|Crah-veh-ROH, Pahr-mee-JAH-naw, Reh-jee-AH-naw|
Since 1855, five generations of the Cravero family have selected and matured fine wheels of Parmigiano Reggiano, working with a small group of producers in Italy’s Emilia-Romagna. Here the pasture and forage lend the Parmigiano a distinct creamy and soft paste and sweet flavor, and cheesemakers continue to follow traditional methods of producing Parmigiano. At around 12 months, the Cravero family hand-selects wheels at the source then ages them for a minimum for 24 months in maturing rooms in Bra, where humidity and temperature are closely monitored to guarantee perfect aging.
Parmigiano Reggiano, the King of Cheeses, is a magnificent cheese by any standard. Since 1955, Parmigiano has been regulated by protected name designation. This means that wheels can only be called Parmigiano Reggiano if they follow strict specifications: The cheese must be made within a small geographic zone of Italy, and with milk from cows fed a specific percentage of fresh grass and hay.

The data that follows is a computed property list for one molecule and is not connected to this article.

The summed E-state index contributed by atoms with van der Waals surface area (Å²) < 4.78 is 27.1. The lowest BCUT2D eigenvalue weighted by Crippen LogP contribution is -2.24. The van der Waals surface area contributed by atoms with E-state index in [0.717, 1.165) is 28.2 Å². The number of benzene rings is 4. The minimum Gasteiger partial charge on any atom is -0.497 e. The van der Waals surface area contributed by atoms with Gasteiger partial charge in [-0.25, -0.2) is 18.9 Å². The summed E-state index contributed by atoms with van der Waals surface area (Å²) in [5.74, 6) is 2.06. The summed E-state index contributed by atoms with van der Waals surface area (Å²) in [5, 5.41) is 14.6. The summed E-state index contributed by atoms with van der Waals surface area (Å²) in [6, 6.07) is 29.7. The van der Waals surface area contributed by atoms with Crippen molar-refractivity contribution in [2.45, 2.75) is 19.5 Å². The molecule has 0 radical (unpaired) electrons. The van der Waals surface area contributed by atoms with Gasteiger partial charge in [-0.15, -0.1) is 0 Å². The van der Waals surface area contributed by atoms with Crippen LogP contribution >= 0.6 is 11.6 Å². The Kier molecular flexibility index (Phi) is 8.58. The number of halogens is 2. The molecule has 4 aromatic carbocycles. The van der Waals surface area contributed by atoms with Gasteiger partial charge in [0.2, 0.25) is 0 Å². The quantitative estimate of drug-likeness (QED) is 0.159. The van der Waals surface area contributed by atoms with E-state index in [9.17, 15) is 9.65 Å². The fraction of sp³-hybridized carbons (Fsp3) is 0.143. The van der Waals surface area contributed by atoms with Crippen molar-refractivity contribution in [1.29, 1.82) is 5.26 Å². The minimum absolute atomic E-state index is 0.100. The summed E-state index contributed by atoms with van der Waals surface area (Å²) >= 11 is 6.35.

Beyond those designations, the flavor profiles of Parmigiano Reggiano depend a bit on the producer: A summer cheese tends to yield more grassy and herbaceous notes, though others might taste buttery or nutty. More mature wheels tend to be more concentrated, with Parmigiano Reggiano’s deep, characteristic umami.
Parmigiano Reggiano can be used endlessly. Its crumbly, toothsome dryness makes it a stellar snack, especially when drizzled with honey or dotted with balsamic vinegar from Modena, though it melts sumptuously onto pasta or into an aromatic risotto.